Writer Interview: Marvel Chukwudi Pephel

When and why did you first start writing?

Sam, this is a tricky question. The when seems not to be well-defined, but I remember writing captions for my cartoons when I was around nine. I wrote my first meaningful poem when I was in secondary school (SSS 1 to be precise). The particulars of the why, I think, lies within the circle of a burning imagination and a quest to find my purpose in life. So far so good, I love the joy that comes from creating a new poem or a new story.

Who is most supportive about your writing?

Seriously, if I had waited for support to do what I love the most then I would not have started at all. I had no substantial support from my family, but I got some reliable support from my writer friends. That’s all there is to say.

What do you enjoy writing, and what do you find yourself writing about most often?

Well, I do not go to my desk with a particular theme or writing style in mind. I enjoy writing what my muse thinks is worthy to be written. For what I find myself writing often, I think I am powerless in this aspect. Here’s why: creating characters, for me, comes with conflict. Most times when I decide that a character, for instance, should go to America and only visit Washington, I most often realise at the end that the character had chosen not only to visit Las Vegas but also China Town, and eventually did. There is some sort of rebellion in my characters. I must tell you that some stories write themselves. The same goes for poems, I do not know what theme would eventually creep into the lines.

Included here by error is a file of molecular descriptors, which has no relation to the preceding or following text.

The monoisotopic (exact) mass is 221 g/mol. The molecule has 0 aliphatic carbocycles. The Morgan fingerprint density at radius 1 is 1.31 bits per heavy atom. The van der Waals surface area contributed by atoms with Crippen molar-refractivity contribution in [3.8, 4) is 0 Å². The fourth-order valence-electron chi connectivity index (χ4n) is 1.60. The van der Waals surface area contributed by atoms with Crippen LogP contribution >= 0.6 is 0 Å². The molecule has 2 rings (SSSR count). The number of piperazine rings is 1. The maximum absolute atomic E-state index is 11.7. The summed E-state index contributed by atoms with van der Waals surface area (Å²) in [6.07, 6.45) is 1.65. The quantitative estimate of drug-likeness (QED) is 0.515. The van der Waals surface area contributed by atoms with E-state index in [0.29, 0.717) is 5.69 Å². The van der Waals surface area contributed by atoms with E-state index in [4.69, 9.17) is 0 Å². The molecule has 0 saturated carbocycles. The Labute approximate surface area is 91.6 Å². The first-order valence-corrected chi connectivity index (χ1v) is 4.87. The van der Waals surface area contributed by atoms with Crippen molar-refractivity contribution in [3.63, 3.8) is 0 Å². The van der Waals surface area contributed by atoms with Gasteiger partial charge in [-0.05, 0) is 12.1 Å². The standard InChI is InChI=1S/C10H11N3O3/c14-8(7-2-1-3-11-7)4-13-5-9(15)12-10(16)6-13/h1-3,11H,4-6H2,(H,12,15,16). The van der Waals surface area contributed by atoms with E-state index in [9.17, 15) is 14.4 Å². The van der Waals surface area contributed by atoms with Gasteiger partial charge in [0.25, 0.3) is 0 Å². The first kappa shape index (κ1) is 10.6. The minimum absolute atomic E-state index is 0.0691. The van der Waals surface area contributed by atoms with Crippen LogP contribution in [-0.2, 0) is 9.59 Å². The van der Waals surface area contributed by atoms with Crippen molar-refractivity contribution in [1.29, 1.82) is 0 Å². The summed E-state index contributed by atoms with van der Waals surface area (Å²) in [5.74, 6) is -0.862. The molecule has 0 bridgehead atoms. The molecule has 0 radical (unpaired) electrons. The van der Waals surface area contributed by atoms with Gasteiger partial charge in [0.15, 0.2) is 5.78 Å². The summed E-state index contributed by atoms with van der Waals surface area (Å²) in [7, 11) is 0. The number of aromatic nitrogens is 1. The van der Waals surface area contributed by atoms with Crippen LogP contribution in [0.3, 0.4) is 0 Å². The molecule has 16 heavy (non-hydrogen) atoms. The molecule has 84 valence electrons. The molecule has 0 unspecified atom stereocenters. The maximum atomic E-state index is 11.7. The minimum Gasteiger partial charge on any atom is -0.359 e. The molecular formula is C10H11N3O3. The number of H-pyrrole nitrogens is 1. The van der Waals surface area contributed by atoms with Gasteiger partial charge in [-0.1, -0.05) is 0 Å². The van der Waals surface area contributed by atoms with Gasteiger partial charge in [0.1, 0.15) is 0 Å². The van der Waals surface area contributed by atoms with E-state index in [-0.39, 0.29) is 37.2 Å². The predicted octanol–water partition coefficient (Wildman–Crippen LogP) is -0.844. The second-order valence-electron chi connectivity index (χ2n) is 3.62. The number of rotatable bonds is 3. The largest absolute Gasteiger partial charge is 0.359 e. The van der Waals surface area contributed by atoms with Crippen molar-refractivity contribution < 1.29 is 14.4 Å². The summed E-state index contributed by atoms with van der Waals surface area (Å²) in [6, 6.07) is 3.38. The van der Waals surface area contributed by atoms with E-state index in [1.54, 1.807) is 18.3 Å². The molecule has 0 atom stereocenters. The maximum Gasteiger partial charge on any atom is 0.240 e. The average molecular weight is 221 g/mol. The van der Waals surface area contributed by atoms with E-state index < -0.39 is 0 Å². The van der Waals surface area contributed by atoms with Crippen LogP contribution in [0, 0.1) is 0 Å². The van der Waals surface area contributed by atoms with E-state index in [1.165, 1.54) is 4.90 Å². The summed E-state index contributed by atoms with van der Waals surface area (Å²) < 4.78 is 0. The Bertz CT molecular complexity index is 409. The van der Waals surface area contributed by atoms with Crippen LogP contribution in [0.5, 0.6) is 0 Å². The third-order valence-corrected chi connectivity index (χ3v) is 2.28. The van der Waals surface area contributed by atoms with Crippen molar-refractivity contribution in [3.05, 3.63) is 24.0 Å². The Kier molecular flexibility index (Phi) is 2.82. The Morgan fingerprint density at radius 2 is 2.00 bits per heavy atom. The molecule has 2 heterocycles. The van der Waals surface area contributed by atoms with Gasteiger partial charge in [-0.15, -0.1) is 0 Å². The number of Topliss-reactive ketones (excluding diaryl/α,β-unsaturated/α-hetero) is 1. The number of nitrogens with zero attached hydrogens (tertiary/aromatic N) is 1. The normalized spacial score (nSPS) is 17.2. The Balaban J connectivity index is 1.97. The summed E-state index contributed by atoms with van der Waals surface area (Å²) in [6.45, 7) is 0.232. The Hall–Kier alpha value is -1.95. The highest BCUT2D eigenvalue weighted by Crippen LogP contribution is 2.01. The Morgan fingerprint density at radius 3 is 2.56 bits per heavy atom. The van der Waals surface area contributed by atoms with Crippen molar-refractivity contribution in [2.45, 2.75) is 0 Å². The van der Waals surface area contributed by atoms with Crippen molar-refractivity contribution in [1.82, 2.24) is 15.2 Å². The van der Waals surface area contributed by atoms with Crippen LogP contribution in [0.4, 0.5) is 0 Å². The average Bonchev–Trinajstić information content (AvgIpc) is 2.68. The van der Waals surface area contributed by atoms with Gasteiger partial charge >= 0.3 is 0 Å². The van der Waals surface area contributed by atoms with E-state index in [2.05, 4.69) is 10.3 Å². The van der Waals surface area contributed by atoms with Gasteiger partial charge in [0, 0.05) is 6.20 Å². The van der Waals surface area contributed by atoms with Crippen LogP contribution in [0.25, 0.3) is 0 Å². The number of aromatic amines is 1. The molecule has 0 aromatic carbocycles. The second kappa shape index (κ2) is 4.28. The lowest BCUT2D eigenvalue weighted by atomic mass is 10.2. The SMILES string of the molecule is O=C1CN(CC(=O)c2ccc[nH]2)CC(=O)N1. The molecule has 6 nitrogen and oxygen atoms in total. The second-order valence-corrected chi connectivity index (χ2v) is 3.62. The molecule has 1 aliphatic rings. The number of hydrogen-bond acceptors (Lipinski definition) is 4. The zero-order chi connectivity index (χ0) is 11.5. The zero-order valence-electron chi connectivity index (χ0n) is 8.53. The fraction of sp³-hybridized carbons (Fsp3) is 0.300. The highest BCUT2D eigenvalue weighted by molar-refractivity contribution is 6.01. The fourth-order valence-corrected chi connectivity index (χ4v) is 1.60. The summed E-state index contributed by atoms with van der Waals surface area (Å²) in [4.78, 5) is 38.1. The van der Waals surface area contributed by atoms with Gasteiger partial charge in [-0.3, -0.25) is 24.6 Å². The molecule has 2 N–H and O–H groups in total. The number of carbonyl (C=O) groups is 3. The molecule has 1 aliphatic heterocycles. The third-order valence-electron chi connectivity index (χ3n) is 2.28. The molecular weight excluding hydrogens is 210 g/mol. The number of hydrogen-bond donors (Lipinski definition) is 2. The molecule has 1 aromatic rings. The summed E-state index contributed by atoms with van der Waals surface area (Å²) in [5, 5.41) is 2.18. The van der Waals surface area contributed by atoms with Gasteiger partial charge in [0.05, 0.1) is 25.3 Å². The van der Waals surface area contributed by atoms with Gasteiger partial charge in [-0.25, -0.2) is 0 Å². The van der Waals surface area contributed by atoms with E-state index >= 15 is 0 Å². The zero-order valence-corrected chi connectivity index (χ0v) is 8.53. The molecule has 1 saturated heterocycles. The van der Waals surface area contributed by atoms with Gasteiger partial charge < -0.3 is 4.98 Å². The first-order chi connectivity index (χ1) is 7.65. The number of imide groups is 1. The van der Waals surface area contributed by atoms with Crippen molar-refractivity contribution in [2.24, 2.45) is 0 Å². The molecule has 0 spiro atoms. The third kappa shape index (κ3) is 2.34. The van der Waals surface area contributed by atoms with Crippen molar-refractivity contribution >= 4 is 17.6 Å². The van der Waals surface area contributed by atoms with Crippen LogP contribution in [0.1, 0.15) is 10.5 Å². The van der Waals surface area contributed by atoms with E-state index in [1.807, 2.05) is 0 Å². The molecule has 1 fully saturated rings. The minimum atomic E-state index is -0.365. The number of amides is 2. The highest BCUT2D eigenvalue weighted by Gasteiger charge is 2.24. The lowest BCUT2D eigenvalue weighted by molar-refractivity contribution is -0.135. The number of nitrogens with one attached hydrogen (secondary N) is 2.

Where do you write? Do you have a writing space or a particular process/routine?

Where do you write? Good question. Virginia Woolf once said that, “That the prerequisite for good writing is having a room of one’s own”. This is true for me. But, sometimes, when I am not in my “special room”, I still manage to write – often slowly. My process or routine of writing is not static, but a not-so-bright light works for me if I am writing in the night. My process or routine of writing depends wholly on the inspiration.

What’s your favourite word?

Favourite word? Sam, this is a tough question. I never knew one could have a favourite word. Well, a word just popped into my head and it is: Taramasalata.

What do you find the most difficult or challenging about writing?

Writing itself is hard. The most challenging thing about writing is writing. To do it well, you must be hardworking. Writing itself is a challenge.

Tell me about the piece of work that you are most proud of writing, or about the writing accomplishment you are proud of.

Well, I am proud of most of┬ámy works. But if I must answer this question, the answer would be my short story “Girl, Blue Eyes, Boy” – if not “The Love Matrix”. For writing accomplishment, I’d rather not talk about that – I am still at the starting point of my career.

What are your writing plans, goals, or dreams for the future?

I hope to win a major award in 2018!

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